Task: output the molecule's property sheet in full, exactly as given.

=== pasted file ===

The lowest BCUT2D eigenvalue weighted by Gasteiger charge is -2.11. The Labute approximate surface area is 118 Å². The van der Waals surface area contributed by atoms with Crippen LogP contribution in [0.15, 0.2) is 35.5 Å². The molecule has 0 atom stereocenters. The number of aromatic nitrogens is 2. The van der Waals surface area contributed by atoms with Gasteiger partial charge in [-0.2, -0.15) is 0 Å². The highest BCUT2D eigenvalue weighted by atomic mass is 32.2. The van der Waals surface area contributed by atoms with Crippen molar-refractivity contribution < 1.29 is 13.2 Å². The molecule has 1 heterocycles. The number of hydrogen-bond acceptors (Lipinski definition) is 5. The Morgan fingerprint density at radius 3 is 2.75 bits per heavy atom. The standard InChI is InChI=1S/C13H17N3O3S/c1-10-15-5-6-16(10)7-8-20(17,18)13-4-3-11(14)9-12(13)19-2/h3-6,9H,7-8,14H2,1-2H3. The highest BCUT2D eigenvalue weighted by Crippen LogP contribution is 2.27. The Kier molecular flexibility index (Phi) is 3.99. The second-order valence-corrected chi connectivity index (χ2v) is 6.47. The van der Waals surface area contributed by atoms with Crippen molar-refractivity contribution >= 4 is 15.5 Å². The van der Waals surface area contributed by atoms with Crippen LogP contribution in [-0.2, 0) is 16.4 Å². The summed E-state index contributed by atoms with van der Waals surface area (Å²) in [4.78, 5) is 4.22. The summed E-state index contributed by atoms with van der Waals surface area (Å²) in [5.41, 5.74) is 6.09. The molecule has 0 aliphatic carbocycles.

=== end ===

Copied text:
The lowest BCUT2D eigenvalue weighted by Gasteiger charge is -2.11. The Labute approximate surface area is 118 Å². The van der Waals surface area contributed by atoms with Crippen LogP contribution in [0.15, 0.2) is 35.5 Å². The molecule has 0 atom stereocenters. The number of aromatic nitrogens is 2. The van der Waals surface area contributed by atoms with Gasteiger partial charge in [-0.2, -0.15) is 0 Å². The highest BCUT2D eigenvalue weighted by atomic mass is 32.2. The van der Waals surface area contributed by atoms with Crippen molar-refractivity contribution < 1.29 is 13.2 Å². The molecule has 1 heterocycles. The number of hydrogen-bond acceptors (Lipinski definition) is 5. The Morgan fingerprint density at radius 3 is 2.75 bits per heavy atom. The standard InChI is InChI=1S/C13H17N3O3S/c1-10-15-5-6-16(10)7-8-20(17,18)13-4-3-11(14)9-12(13)19-2/h3-6,9H,7-8,14H2,1-2H3. The highest BCUT2D eigenvalue weighted by Crippen LogP contribution is 2.27. The Kier molecular flexibility index (Phi) is 3.99. The second-order valence-corrected chi connectivity index (χ2v) is 6.47. The van der Waals surface area contributed by atoms with Crippen molar-refractivity contribution >= 4 is 15.5 Å². The van der Waals surface area contributed by atoms with Crippen LogP contribution in [-0.2, 0) is 16.4 Å². The summed E-state index contributed by atoms with van der Waals surface area (Å²) in [4.78, 5) is 4.22. The summed E-state index contributed by atoms with van der Waals surface area (Å²) in [5.41, 5.74) is 6.09. The molecule has 0 aliphatic carbocycles.